Re: [IA64] Reduce __clear_bit_unlock overhead

From: Nick Piggin <nickpiggin_at_yahoo.com.au>
Date: 2007-10-19 14:34:48
On Friday 19 October 2007 13:38, Christoph Lameter wrote:
> On Fri, 19 Oct 2007, Nick Piggin wrote:
> > I'm not sure, I had an idea it was relatively expensive on ia64,
> > but I didn't really test with a good workload (a microbenchmark
> > probably isn't that good because it won't generate too much out
> > of order memory traffic that needs to be fenced).
>
> Its expensive on IA64. Is it any less expensive on x86?

Probably relatively less because x86 has only a very small amount of
possible reordering, perhaps. (it can only reorder loads past
earlier stores).

Of course, we can avoid the fence altogether on x86 as well, because
it simply isn't needed for release semantics.


> > > Where can I find your patchset? I looked through lkml but did not see
> > > it.
> >
> > Infrastructure in -mm, starting at bitops-introduce-lock-ops.patch.
> > bit_spin_lock-use-lock-bitops.patch and ia64-lock-bitops.patch are
> > ones to look at.
>
> ia64-lock-bitops.patch defines:
>
> static __inline__ void
> clear_bit_unlock (int nr, volatile void *addr)
> {
>        __u32 mask, old, new;
>        volatile __u32 *m;
>        CMPXCHG_BUGCHECK_DECL
>
>        m = (volatile __u32 *) addr + (nr >> 5);
>        mask = ~(1 << (nr & 31));
>        do {
>                CMPXCHG_BUGCHECK(m);
>                old = *m;
>                new = old & mask;
>        } while (cmpxchg_rel(m, old, new) != old);
> }
>
> /**
>  * __clear_bit_unlock - Non-atomically clear a bit with release
>  *
>  * This is like clear_bit_unlock, but the implementation may use a
> non-atomic * store (this one uses an atomic, however).
>  */
> #define __clear_bit_unlock clear_bit_unlock
>
>
> A non atomic store is a misaligned store on IA64. That is not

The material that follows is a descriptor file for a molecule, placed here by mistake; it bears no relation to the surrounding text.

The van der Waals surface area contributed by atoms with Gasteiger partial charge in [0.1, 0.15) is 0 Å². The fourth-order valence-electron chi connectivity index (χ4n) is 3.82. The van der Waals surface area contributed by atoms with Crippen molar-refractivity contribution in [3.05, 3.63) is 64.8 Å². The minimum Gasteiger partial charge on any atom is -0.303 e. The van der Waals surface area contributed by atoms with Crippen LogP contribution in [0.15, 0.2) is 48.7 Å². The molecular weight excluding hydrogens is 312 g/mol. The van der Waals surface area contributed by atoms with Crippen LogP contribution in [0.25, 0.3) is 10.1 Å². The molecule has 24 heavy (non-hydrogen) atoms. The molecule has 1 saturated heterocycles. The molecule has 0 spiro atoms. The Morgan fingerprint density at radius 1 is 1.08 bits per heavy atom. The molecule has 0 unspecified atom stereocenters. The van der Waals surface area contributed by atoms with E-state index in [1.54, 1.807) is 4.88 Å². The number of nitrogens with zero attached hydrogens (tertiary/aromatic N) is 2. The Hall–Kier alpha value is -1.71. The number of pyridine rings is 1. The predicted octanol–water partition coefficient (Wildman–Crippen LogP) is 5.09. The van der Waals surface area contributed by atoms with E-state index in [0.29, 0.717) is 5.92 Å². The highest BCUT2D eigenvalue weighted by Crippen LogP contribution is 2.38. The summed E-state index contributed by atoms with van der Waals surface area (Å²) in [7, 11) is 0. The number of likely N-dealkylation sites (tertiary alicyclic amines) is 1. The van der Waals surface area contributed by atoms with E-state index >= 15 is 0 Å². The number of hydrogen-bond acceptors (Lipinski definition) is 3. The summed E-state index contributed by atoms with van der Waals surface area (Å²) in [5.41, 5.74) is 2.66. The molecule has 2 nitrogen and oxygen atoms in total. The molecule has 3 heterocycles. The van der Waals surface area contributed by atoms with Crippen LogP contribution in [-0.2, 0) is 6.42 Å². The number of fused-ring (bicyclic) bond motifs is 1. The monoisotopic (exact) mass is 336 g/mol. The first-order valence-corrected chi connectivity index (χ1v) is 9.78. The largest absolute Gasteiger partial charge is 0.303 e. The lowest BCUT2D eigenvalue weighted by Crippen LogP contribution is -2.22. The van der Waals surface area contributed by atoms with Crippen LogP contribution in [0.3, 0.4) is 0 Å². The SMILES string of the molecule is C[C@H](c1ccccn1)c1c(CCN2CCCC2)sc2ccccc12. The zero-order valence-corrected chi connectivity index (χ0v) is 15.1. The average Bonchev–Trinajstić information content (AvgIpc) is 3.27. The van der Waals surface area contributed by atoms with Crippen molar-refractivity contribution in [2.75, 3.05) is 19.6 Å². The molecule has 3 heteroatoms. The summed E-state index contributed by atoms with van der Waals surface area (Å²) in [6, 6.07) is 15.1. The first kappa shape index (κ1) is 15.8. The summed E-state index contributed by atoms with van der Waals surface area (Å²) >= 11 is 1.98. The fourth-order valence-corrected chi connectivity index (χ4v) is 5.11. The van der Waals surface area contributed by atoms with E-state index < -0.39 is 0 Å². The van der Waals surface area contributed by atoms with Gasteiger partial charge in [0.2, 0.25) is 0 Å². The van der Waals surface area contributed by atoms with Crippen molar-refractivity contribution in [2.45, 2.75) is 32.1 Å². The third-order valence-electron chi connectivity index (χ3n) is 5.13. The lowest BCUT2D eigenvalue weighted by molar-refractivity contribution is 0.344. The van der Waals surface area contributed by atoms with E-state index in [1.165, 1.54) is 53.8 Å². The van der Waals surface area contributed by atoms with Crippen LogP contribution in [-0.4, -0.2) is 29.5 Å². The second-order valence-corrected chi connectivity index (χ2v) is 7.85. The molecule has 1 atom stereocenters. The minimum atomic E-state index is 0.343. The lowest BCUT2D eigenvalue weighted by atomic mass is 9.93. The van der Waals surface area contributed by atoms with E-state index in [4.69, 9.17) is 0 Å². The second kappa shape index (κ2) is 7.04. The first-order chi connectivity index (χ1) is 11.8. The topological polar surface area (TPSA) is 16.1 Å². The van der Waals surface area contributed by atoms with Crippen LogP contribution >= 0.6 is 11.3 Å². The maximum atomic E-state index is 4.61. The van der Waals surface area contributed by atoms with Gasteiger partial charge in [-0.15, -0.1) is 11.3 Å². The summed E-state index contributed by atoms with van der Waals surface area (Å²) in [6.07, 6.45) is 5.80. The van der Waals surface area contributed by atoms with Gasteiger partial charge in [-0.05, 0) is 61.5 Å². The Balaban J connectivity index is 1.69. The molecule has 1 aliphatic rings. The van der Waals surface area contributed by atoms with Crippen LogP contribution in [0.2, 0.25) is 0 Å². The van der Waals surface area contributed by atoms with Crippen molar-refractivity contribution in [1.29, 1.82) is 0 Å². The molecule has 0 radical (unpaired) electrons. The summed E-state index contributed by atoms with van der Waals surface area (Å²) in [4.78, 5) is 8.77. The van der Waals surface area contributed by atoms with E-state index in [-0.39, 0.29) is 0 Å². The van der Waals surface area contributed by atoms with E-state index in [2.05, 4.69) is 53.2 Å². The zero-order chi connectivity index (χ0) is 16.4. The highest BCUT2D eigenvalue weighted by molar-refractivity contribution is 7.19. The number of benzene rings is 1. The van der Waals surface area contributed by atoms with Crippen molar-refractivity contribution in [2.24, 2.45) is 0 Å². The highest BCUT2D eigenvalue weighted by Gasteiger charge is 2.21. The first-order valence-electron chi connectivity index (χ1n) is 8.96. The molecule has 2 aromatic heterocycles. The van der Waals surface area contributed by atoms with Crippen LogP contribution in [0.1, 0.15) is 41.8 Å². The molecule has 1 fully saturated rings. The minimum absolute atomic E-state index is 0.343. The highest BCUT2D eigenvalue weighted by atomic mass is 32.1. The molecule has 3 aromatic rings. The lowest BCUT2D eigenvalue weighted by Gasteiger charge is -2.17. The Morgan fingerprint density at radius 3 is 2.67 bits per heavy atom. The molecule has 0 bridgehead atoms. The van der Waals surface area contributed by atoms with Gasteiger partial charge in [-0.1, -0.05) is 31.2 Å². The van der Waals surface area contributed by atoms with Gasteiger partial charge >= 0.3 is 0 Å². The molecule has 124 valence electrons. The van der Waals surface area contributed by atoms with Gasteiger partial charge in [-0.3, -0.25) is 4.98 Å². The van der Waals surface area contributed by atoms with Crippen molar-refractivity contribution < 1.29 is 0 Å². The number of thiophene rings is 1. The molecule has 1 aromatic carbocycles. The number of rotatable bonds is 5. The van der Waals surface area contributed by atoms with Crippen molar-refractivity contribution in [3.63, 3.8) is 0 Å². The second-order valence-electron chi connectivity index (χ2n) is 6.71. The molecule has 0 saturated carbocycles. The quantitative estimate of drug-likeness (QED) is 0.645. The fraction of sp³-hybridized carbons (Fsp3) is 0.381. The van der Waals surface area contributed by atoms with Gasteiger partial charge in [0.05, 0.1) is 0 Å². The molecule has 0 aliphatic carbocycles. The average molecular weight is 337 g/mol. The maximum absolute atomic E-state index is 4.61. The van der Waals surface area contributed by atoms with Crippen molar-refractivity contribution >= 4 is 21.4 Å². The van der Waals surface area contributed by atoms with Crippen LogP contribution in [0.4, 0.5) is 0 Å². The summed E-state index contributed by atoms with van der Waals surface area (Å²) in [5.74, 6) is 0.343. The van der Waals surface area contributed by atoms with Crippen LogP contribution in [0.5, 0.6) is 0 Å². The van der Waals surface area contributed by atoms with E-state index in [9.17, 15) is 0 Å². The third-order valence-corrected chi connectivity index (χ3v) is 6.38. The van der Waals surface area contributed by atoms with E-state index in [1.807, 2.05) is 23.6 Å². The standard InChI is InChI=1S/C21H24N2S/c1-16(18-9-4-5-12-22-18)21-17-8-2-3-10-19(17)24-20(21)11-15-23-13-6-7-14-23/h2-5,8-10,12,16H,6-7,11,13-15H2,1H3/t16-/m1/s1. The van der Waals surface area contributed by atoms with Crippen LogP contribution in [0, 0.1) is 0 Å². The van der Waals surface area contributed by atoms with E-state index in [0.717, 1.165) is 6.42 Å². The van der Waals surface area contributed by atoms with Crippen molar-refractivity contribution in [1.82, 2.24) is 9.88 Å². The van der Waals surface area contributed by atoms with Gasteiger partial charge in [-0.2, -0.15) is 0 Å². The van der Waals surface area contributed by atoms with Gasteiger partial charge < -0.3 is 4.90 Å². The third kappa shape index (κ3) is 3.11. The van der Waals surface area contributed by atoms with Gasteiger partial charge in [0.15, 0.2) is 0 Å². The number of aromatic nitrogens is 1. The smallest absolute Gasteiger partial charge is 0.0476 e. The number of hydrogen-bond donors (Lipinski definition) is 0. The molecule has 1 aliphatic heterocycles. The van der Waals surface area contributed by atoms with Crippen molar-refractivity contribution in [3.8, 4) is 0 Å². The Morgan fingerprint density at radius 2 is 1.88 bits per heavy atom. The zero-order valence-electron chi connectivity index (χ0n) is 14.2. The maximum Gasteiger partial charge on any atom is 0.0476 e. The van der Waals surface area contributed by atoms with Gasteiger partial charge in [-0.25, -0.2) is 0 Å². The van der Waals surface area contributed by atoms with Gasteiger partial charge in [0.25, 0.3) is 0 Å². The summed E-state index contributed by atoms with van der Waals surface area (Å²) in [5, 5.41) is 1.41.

> relevant here. The data is properly aligned. I guess it was intended to
> refer to the cmpxchg.

Well it's just saying that it _can_ be non-atomic, but the implementation
here is actually atomic, because....


> How about this patch? [Works fine on IA64 simulator...]
>
>
>
>
> IA64: Slim down __clear_bit_unlock
>
> __clear_bit_unlock does not need to perform atomic operations on the
> variable. Avoid a cmpxchg and simply do a store with release semantics. Add
> a barrier to be safe that the compiler does not do funky things.
>
> Signed-off-by: Christoph Lameter <clameter@sgi.com>
>
> ---
>  include/asm-ia64/bitops.h |   12 ++++++++++++
>  1 file changed, 12 insertions(+)
>
> Index: linux-2.6.23-mm1/include/asm-ia64/bitops.h
> ===================================================================
> --- linux-2.6.23-mm1.orig/include/asm-ia64/bitops.h	2007-10-18
> 19:37:22.000000000 -0700 +++
> linux-2.6.23-mm1/include/asm-ia64/bitops.h	2007-10-18 19:50:22.000000000
> -0700 @@ -124,10 +124,21 @@ clear_bit_unlock (int nr, volatile void
>  /**
>   * __clear_bit_unlock - Non-atomically clear a bit with release
>   *
> - * This is like clear_bit_unlock, but the implementation may use a
> non-atomic - * store (this one uses an atomic, however).
> + * This is like clear_bit_unlock, but the implementation uses a store
> + * with release semantics. See also __raw_spin_unlock().
>   */
> -#define __clear_bit_unlock clear_bit_unlock
> +static __inline__ void
> +__clear_bit_unlock (int nr, volatile void *addr)
> +{
> +	__u32 mask, new;
> +	volatile __u32 *m;
> +
> +	m = (volatile __u32 *) addr + (nr >> 5);
> +	mask = ~(1 << (nr & 31));
> +	new = *m & mask;
> +	barrier();
> +	asm volatile ("st4.rel.nta [%0] = %1\n\t" :: "r"(m), "r"(new));
> +}

.... I didn't realise ia64 could do plain stores with release
semantics -- I should have looked closer at spinlock.h. Yes,
this is exactly what we want here. This patch will now apply
upstream, so if you want to send it to Linus, that would be
nice. Thanks!

Acked-by: Nick Piggin <npiggin@suse.de>
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Received on Fri Oct 19 14:35:37 2007

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